Progress-Bulletin (Newspaper) - June 13, 1970, Pomona, California V Progrcoo-Bullctin MAIL Vol. Number 134 POMONA. CAUF., SATURDAY EVENING. JUNE 13. 1970 SIM Gunshots Erupt Again In Jordan By THE ASSOCIATED PRESS Scattered firing broke out to- day in Jordan after a day of calm that followed a cease-fire agreement between Krsg Hus- sein and Palestinian guerrillas. It could not be determined if Ihe firing signified renewed fighting in the Jordanian capit- al. Amman. The gunshots were heard the evacuation of the foreign community continued. One plane chartered by the International Committee of the Red Cress left Amman for Bei- It carried SO wives and children of U.N. personnel in Jordan as well as a group of Americans who were unable to make two planes that left Fri- day night with U.S. citizens aboard. Two more planeloads carry- ing 120 British dependents were expected to leave Amman later today. Foreigners leaving Jor- dan arc doing so voluntarily for their own safety and not at fhc request of the Jordanian gov- ernment. Throughout the morning. Am> iran radio appealed to the po- pulation to beware of groups at- tempting to spread false ru- mors and create more chaos. The broadcast said, however, that the situation was calm in all parts of the country. Amman radio also quoted a directive from the Foreign Min- istry of Jordanian embassies abroad asserting that normalcy had returned and that all signs of tension had disappeared in the capital. Tensions appeared to hax-c eased in Amman Friday after an Arab guerrilla leader freed 62 foreign hostages, saying he was satisfied" with concessions made by King Hussein. 3 Sections 42 Poges Flag Day Business Booming NEW YORK (AP) On the eve of Flag Day. Sunday, ban- ner makers and decal dis- tributors say business is at the top of the pole. "Demand is up sharply. I'd say over 100 per cent above last year." said a spokesman for Annin Co. in New York, the larger producer of cloth flags in the country. "It's more than the industry can handle." "We've doubled our sales in the last IS months." said H.J. Sanders general manager of Dettra Flag Co., Inc.. near San Francisco. In Virginia, an official of Mount Vemon Flagmakers said demand is greater than at any- time in memory, and New Eng- land flag factories report they arc running several weeks be- hind in filling orders. Prest-On Products Co. of New York says its sales of flag decals arc up 1C times from last year with about 730.000 of the index card-size decals sold so far this year. "We're selling them to poli- tical groups and to demon- strators, like the construction workers, and then there arc bulk saks-wc don't know where they a Prest-On spokesman said. "It's a patriotic effort; we're just hoping we can break even." said a spokesman for PepsiCoIa. which has offered a 3x5 foot cotton flag for S2.79 plus handling charges to custo- mers in the metropolitan New York area for about a month. The spokesman said Pepsi has received orders so far. More than a year ago. Rea- der's Digest insened a flag decal in copies of the maga- zine. Since then, a spokesman said, the magazine has sold or Riven away nearly 54 million decals. Many observers sec the in- creased display of the flag as a reaction by middle-class Ameri- c a n s to demonstrations in which U.S. flags were dese- crated or Viet Cong flags dis- played. Flags also liavc been used by antiwar groups. Manson Trial Opens Mon. LOS ANGELES (AP) Despite raucous dis- ruptions, ejection of defendants from court and a clutter of legal tangles, the long-delayed trial of four members of a hippie-type clan charged with the Sharon Tate murders remains scheduled to be- gin Monday. Superior Court Judge Charles H. Older ordered clan leader Charles Manson and three shapely wom- en followers removed from court Friday when they became unruly and indicated he'll do the same dur- ing the trial if they act up. Then the judge disposed of the last pretnal mo- tions which could have delayed the trial, refusing to art on some, including a motion for a continuance. The trial date was M-t in April. Mansnn and the three women were ejected for the third time Friday when they came to court and stood in a post- of extended at sides and heads bowed. The judge ordered bailiffs to put them in their scats, and a commotion ensued. Manson once called "Cod and "Christ" by his followers wrestled with three bailiffs as they held his wrists, tugged on his long mane of hair and tried to handcuff him. Red-laced and howling, he was led from court. The three other defendants Susan Atkins. 21. Leslie Van Houten. 20. and Patricia Krenwinkel. lowed. But first, the colorfully clad women shouted at the judge and spectators. The judge has indicated he will continue invoking rights outlined in a recent Supreme Court decision which allow an unruly defendant to be barred from court or bound and cagged during trial. They are charged in the macabre murders of blende, pregnant Miss Tate and six others. Soviet Spacemen Try for Record MOSCOW (UPI) Two Soviet cosmonauts whirled around the earth today and reported them- selves in good shape for the flight that seemed cer- tain to break the endurance record of U.S. astro- nauts. Col. Andrian Nikolaycv and Vitaly Sevastianov. who blasted off June 1, rode their two-room Soyuz 9 spacecraft past the 260 hour eight-minute mark at p.m. Friday. That surpassed the endurance achievement of the three-man crew of America's Apollo 7 in 1968. If the Soviet spacemen stay aloft past p.m. Monday, and Soviet space sources have said they will, they will break the record of 13 days and IS hours set in 1965 by the Gemini 7 mission, piloted by Frank Borman and James Lovell. A progress report circulated about mid-day today said the crew had completed their work day and begun a rest pcrido. "All the ships systems are func- tioning normallv." White House Denies Hickel Ouster Intent Aide Spikes Report Secretary Will Be Asked to Resign I i f r 1 :i V" III MIDAIR RESCUE A G! of the 50th Signal Battalion of the llith Airborne Corps holds onto another after an apparent miscue in a parachute domonMration Friday at Fort Moumnuth. N.J. Loth had jumped from a helicopter. Photo) Biweekly Payments Of Jobless Checks SACRAMENTO (AP) The state has decided to pay unemployment insurance recipients twice a month instead of week to cut down on office congestion and staff time. Gilbert L. Sheffield, director of the Department of Human Resources Development, announced Friday the switch to biweekly payments would be complete by midsummer at most unemployment insurance of- fices. Recipients in many areas of Southern California and the Central Valley and around San Francisco arc already being paid biweekly. Sheffield said of- fices in San Francisco and Oakland were expected to switch by July 1. A successful experiment started at the San Jose unemployment insurance office in March spear- headed the chance, with many recipients saying the biweekly payments save them bus money and job hunting time. Sheffield said some offices were experimenting with increased use of bills to save time. In Au- gust, he said, offices in Stockton and Modesto would experiment with payments by check instead of cash. Offices will continue to pay recipients on a weekly basis in cases of hardship, Sheffield added. The Weather Continued cloudy tonight with a chance of show- ers near the mountains. Occasional cloudiness Sunday with little morning sunshine. High today 68. low tonight 55. high Sunday 75. Friday's high" was 64. low this morning 55. KEY BISCAYNE. Fla. (AP) President Nixcn's official spokesman said today the White House has no intention of asking for the resi4r.ation cf Se- cretary of the Interior Walter J. Hickel. Press Secretary- Ronald L. Ziegler tcld reporters at the Florida White House. "I know of no intention for Secretary Hickel to leave his post." Asked if he meant to convey the impression that the admi- nistration chiefs would be hjp- py if Hickel remained in the Cabinet. Zieqler laughed and remarked. "How do you answer that without getting into The New York Times report- ed in its Saturday editions spe- culafcn that Hickel. anther cf a "le.iked" letter to Nixon ex- pressing discontent with admi- nistration attitudes toward young people, might soon resign or be dismissed. The newspaper said the most recent breach between Nixon and Hickel came Thursday when the interior secretary, it said, reportedly was told by the White House net to attend a bnefma on proposed leg- islauon to cancel 20 oil leases in the Santa Barbara. Calif., channel. Hickel was a drafts- man cf the proposal. Asked if Hickel was absent by his own choice from the White House bnefing for news- men, Ziegler replied. "Yes." He added that Htckel had held his own private session with se- lected reporters in advance of the White House announcement. Ziegler said he had talked during the morning with John D. Ehrhchnun. Nixon's domes- tic policy coordinator, and got the impression that, as of Fri- day night. Hickel was going ahead on a "business as usual" basis witn the White House. Qucting unnamed Capitol Hill sources m Washington, the Times said Hickel's successor may be Fred J. Russell, named under secretary of the interior to succeed Russell E. Train last March. The newspaper said Hickel was "deeply hurt and angered" that he was omitted from the list of briefers on the California, oil spill legislation. The Times added that Hickel has met privately with the President only once since May fi, when he sent a controversial letter to Ni.xcn suggesting thnt the administration was not suf- ficiently concerned with the at- tit-jde of young people. One official said Nixon pro- posed durina that meeting on .May fiickel run for his old job as governor of Ala-ska, but that Hickel had rejected the idea. In an interview with The As- sociated Press Friday. Hickel gave no indication he was ex- pecting to leave the Cabinet post. Asked why he did not run for .qovenror. Hickel said: "I just thought there was a job to do here, and it wasn't completed. I came down here to serve the President and I am going to stay here as long as he needs my services and wants my services." Hickel went todav to Stone- wall. Tex., for dedication of the Lyndon B. Johnson National Historical site. Paratrooper In Dramatic Air Rescue FT. MONMOUTH. N.J. (AP) One man helped another safely to earth after an appar- ent miscue in a parachute dem- onstration. A U.S. Army spokesman said one soldier parachuted from a helicopter about up and then a second followed. Both chutes opened fully but the second jumper passed un- der the first one and in MI doing partially cut off the air in the first man's chute. The first man then began to descend more rapidly than he should. The second man saw the predicament and caught a line of the first man's chute so that it deployed correctly. He held the line until both des- cended safely. Two other men followed the first two in the training exer- cise by the 50th Signal Batal- lion of the 19th Airborne Corps from Ft. Bragg. N.C. The exer- cise was held Friday for West Point cadets visiting the Army Signal Center and School here." Interest of Justice1 Curfew Violators Cleared by Judge SANTA BARBARA (AP) Almost half of the 650 persons arrested during disorders, the last week in the student com- munity of hla Vista were free today, cleared by a judge who dismissed all thjrgcs "in the interest of justice." The charges of curfew vio- lation and failure to disperse, all stemming from a sit-in Wed- nesday were dismissed Fri- day by Municipal Court Judge Joseph Lodge preceding the second straight night of calm in Isla Vista. He said the 305 persons ar- rested Wednesday "Have al- ready incurred sufficient pu- nishment for an orderly, peace- ful demonstration." He noted many had remained in jail for lack of bail. After the action. Dist. Atty. David Mmier sought and re- ceived Lodge's disqualification from hearing any more cases arising from the disorders. Most arresu were for viol ilium of a p.m.-5 a.m. curfew. "I don't wanl to get the wrong i.odge said. "Alihotich I am being lenient on simple curfew violjtions. the court is also taking an entirely different view on matters where people are injured, or property is destroyed or where there is violence ol anvkin.1." The emergency curfew w.is lifted Friday and all outside law officers were withdrawn af- ter a night of relative calm Thursday. There were no rock- throwing or fire bombings and only three arrests, all for cur- few violations. The trouble erupted Jure 4 after the grand jury in- dicted 17 persons in the burning of the Isla Vista Bank of Amer- i c a branch dunrg another round of disorders last Febr- uary. Many area residents have dC- cuscd officers of force in making arrests during the latest disturbance and some have even labeled officers' act- ions as "police not." Eight LC Santa Barbara pro- arrested during the sit- in, Friday asked the Barbara County Grand Jury to in-.cstigatc the brutality allega- tions. Law enforcement officials say their officers used no more force than uas Light Schedule SACRAMENTO (AP) Gov. Reagan has scheduled only public appearances for next weekly Capitol news conference Tuesday morning, and the University of California Regents meeting Friday in Los Angeles. Nixon Selects Campus Riot Study Group KEY BISCAYNE. Fla. (AP) President Nixon today named a nine-member spcc.al commission to study campus unresi and report to by the resumption of regular classes r.cxt fail. Chjumin of the panel, for- called the Provider.! s Commission on Campu-. former Republican Gov. Wil- liam W. Scranton of vania. The Florida White Hou-e that (our of the e.ght er commiss.or.crs are Ncsrocs. l.i a statement. sjul that the very integrity of the y.stem of higher education "has been threatened" ilunr.g the past >ear. He went on: "White the overwhelming ma- jority of those who live and work in the academic commu- nity are dedicated to rwnio- lence. there have nevertheless been over 100 campus or. which violent acts haxe recently occurred. The tragic results have included loss of life, vast property damage. a.-.il disruption of the educa- t.on process." IN TODAY'S P-B PS crash Fatal Brazilians Agree To Ransom Terms Sec. Page Scan 1C 4-7 Bridge Churches A Classified Ads B Comics B 3 Crossword Puzzle Scan 1C Editorial Scan 3 Entertainment A 6 Obituary A 2 B U Television B 2 Women Scan 5-8 Young People Scan To Navy Pilot OCOT1LLO WELLS vy Lt. James B. Cannon. 27, of Fighter Squadron 124 at Miramar Naval Air Station. San Diego, died in the crash of his jet fighter just inside the southern boundary- of the Aiua Borrego Desert State Park. The Navy said it is investigat- ing to determine why the FS Cru- sader jet crashed during a ing flight Friday to the Naval Air Facility at El Centre. RIO DE JANEIRO (AP) The Brazilian government agreed today to release the 40 political prisoners demanded by terrorists as ransom for the re- lease of the kidnaped West Ger- man Ambassador. "In an effort to save the life of West German Ambassador Ehrcnficd von Hollcnbcn. the government has agreed to re- lease, the 40 political priso- a note from the govern- ment said. The note broadcast by a radio station in Rio signed by the ministers of justice and foreign affairs. Earlier the had demanded the release of 23 prisoners and issued a call for guerrilla war. Their manifesto was distributed by the govern- ment to newspapers and radio stations at the kidnapers' de- mand. Presumably t h c incre.-u: from 23 to 40 prisoners to be freed came in a later demand from the kidnapers. The government note said the identity of the 40 political priso- ners would be given by the kid- napers later. It added that the government "has already allowed a wide distribution of the manifesto and an cxplanlory r.ote through radio, television and the press." has) authorized the use of the media for the identifica- tion and the gathering of the prisoners to be (reed, in the dif- ferent parts of the the note said. It concluded that since the government has met the con- ditions of the kidnapers, the responsibility for the safety of the ambassador now lies in" the hands of the kidnapers. The kidnapers' document charged that the "military dic- tatorship unmasks itself more and mere as an enemy cf the people, as a servant of the big foreign capitalists as well as the big property owners." NEWSPAPER fill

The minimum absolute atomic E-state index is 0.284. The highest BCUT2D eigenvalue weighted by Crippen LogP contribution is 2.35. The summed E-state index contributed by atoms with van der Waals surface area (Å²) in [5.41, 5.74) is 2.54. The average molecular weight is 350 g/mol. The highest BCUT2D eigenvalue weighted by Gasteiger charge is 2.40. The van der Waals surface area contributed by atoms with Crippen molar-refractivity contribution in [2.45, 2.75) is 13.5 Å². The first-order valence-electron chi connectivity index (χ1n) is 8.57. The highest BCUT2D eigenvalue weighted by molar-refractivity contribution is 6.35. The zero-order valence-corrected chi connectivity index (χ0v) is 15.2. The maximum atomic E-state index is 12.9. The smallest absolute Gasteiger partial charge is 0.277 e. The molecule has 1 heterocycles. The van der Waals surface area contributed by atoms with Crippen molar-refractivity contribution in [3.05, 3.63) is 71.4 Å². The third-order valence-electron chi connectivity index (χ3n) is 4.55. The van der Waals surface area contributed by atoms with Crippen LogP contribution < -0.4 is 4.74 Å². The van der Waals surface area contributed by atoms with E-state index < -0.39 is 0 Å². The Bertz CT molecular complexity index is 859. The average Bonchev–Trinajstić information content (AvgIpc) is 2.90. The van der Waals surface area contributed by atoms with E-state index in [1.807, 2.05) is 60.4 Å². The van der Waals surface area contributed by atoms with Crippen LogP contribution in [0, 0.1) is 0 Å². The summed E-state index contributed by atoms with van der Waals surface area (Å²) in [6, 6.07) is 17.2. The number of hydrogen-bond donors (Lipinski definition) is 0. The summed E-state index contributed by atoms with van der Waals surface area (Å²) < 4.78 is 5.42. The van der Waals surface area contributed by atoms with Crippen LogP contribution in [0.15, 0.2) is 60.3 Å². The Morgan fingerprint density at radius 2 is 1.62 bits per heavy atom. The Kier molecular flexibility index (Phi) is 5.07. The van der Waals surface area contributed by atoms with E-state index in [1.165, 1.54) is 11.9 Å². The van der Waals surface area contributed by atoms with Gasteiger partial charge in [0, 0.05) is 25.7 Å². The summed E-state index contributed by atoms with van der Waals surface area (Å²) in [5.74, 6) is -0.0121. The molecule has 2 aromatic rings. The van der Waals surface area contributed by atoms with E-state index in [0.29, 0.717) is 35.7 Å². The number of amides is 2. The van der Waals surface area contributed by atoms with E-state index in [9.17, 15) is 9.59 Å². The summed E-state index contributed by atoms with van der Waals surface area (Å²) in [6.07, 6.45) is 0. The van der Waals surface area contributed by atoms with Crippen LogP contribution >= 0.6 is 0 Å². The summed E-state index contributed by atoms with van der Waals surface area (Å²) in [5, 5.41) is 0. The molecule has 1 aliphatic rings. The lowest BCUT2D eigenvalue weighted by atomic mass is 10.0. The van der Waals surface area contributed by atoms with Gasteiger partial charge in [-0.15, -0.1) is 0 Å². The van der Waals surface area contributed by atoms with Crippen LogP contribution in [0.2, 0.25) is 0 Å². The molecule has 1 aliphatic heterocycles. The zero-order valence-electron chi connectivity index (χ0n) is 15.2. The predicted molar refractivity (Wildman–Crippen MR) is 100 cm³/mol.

Once upon a time newspapers were our main source of information. Now those old newspapers are a reliable source for hundreds of years of history and secrets of the past. Now you can search for people, places, and events without the hassle of sorting through mountains of papers!
Newspaper Archive is the world's largest online newspaper database featuring over 130 million newspaper pages. Plus our database expands by one newspaper page per second for a total of around 2.5 million pages per month! The value of your membership grows along with it.
Those looking to find out more about their forefathers can empower their genealogy search with Newspaper Archive. Within our massive database, users can search ancestors' names for news stories and obituaries. We must understand our past to understand our future!
24 hours a day Monday-Saturday
Your full introductory membership payment will be credited toward the cost of full membership any time you choose to upgrade!
"It is amazing how easy and exciting it is to access all of this information! I found hundreds of articles about my relatives from Germany! Well worth the subscription!" - Michael S.
"I love this site. It's interesting to read articles about different family members. I've found articles as well as an obituary about an uncle who passed away before I was born, and another about a great aunt. It's great for helping with genealogy." - Patricia T.
"A great research tool. Allows me to view events and gives me incredible insight into the stories of the past." - Charles S.